A little background: I have always eaten relatively healthy and cooked a lot of my own food, but about two years ago I took the 10 days of real food challenge from the same aforementioned blog, and it was amazing. The first few days were difficult. So much of the food I ate wasn’t allowed, and I hadn’t planned ahead well enough. But I noticed some fantastic changes, just in those ten days:

1. Sleep. I slept through the night, every night. I woke up feeling rested, and that was something that almost never happened!

2. Energy. I had way more energy than I had previously! I felt full of vitality!

3. Mood. My moods were much more regulated – I didn’t fly off the handle for no reason.

This inspired me to make some more permanent changes. I started baking my own bread, tortillas, and biscuits. I used primarily maple syrup and honey as sweeteners, and only occasionally sugar for baking. I made homemade treats instead of buying them. And one year ago, the biggie, I gave up diet coke, which I used to drink gallons of (not exaggerating). So I’ve already been eating pretty healthy when doing this no-sweetener challenge. A lot of people report losing weight on the “real food” diet, but I did not. In fact, I gained weight. I believe there are several reasons for this, one of which is that I don’t like mediocre food. Food that doesn’t taste really great doesn’t get eaten. Once I started making all my own food, everything was delicious, and I overate. Also, I’m not getting any younger, and I’m pretty sedentary, so that may have been a factor. So if you are looking to be healthier, real food is great, but if you’re looking to lose weight, it’s not a miracle – you still have to eat less. If you eat a lot of junk food and switch to real food, you may lose weight due to all the fiber in veggies and fruits being much more filling.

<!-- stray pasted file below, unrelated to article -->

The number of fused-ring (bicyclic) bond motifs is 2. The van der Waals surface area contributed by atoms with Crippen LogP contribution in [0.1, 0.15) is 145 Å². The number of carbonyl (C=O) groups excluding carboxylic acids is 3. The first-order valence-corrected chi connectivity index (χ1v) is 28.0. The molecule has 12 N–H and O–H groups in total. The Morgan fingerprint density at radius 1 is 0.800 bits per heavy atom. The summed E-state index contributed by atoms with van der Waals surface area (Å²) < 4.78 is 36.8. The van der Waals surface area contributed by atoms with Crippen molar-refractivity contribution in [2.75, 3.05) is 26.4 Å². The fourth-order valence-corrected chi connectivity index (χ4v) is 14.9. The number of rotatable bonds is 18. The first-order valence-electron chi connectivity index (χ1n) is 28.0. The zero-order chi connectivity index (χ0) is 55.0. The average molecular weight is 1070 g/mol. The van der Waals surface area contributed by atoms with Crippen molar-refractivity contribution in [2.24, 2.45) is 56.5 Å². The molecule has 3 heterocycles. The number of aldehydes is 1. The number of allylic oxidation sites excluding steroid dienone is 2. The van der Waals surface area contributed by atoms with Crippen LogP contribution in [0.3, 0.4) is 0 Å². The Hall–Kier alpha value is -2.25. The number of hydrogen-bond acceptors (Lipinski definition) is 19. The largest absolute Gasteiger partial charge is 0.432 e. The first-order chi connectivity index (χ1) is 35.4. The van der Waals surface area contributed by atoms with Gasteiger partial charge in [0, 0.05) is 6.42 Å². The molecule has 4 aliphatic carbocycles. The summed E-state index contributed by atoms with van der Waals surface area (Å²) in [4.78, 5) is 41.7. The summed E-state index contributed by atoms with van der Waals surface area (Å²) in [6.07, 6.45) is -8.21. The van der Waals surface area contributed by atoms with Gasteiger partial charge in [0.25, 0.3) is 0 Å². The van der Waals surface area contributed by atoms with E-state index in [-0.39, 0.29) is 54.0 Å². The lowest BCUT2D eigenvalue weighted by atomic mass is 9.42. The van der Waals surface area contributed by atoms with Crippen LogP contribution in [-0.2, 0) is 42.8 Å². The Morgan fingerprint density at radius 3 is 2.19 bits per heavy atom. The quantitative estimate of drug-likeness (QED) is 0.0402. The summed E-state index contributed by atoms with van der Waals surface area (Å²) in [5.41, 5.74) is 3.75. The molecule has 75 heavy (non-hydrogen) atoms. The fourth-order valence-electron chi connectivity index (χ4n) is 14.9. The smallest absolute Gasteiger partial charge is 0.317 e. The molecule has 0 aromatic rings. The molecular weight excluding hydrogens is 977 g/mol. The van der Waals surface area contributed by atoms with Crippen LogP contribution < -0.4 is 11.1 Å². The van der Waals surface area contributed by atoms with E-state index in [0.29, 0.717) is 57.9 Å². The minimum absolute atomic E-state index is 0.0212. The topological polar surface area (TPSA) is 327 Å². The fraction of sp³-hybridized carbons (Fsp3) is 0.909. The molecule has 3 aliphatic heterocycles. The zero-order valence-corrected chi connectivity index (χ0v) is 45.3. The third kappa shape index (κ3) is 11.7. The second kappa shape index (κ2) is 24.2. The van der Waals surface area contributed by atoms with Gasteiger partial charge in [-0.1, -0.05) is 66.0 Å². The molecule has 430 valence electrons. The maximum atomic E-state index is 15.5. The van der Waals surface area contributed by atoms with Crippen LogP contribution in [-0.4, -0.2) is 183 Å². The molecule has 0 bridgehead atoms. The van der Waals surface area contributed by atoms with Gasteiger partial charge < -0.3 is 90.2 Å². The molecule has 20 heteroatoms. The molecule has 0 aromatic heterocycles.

So, to this current no-sweetener challenge. Many people report “withdrawal” symptoms like headaches, fuzzy-head, lack of concentration, etc., but I didn’t experience any of those things. I didn’t notice any physical effects at all, to be honest. I did notice great sleep the past two nights, but the other nights, not so much, so I’m not sure if that was the no sweeteners or not. I have gotten used to the coffee, but I do miss lots of things I used to eat, like putting dried cranberries on my salad, which has discouraged me from eating salads, so I think the cranberries are worth getting me to eat more salad. Also, I used to eat homemade biscuits with jam or honey, and I couldn’t have that for breakfast anymore. I didn’t like the biscuits with just butter, so I took to eating peanut butter toast (homemade bread with unsweetened peanut butter), which was pretty good. Some days I had breakfast burritos or quiche.  I lost three pounds, but I think that was mainly due to the fact that I consciously reduced serving sizes, and that there were no sugary treats after dinner, so this could be managed without giving up sweeteners altogether. (And I have lost over 20 pounds on weight watchers eating tons of cookies and other sugary things, so I know that’s true for me, whether healthy or not.)